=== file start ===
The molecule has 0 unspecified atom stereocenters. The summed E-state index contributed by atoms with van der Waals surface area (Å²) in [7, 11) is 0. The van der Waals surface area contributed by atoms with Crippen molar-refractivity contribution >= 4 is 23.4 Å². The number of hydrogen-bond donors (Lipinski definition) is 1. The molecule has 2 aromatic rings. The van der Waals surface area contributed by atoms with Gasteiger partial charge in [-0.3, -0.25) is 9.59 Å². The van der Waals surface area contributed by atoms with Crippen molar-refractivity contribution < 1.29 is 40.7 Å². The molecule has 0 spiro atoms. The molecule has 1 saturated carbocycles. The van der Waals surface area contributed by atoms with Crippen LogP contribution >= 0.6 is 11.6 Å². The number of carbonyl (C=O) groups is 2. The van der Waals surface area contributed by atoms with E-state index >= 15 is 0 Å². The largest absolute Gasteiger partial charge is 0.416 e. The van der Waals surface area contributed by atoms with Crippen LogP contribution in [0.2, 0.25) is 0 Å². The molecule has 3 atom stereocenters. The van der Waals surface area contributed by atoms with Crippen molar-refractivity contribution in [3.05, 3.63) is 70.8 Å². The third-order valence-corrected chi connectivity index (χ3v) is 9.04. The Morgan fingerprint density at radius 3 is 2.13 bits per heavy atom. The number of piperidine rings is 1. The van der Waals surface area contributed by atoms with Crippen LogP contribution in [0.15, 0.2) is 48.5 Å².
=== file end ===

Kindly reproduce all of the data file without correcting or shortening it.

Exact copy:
The molecule has 0 unspecified atom stereocenters. The summed E-state index contributed by atoms with van der Waals surface area (Å²) in [7, 11) is 0. The van der Waals surface area contributed by atoms with Crippen molar-refractivity contribution >= 4 is 23.4 Å². The number of hydrogen-bond donors (Lipinski definition) is 1. The molecule has 2 aromatic rings. The van der Waals surface area contributed by atoms with Gasteiger partial charge in [-0.3, -0.25) is 9.59 Å². The van der Waals surface area contributed by atoms with Crippen molar-refractivity contribution < 1.29 is 40.7 Å². The molecule has 0 spiro atoms. The molecule has 1 saturated carbocycles. The van der Waals surface area contributed by atoms with Crippen LogP contribution >= 0.6 is 11.6 Å². The number of carbonyl (C=O) groups is 2. The van der Waals surface area contributed by atoms with E-state index >= 15 is 0 Å². The largest absolute Gasteiger partial charge is 0.416 e. The van der Waals surface area contributed by atoms with Crippen LogP contribution in [0.2, 0.25) is 0 Å². The molecule has 3 atom stereocenters. The van der Waals surface area contributed by atoms with Crippen molar-refractivity contribution in [3.05, 3.63) is 70.8 Å². The third-order valence-corrected chi connectivity index (χ3v) is 9.04. The Morgan fingerprint density at radius 3 is 2.13 bits per heavy atom. The number of piperidine rings is 1. The van der Waals surface area contributed by atoms with Crippen LogP contribution in [0.15, 0.2) is 48.5 Å².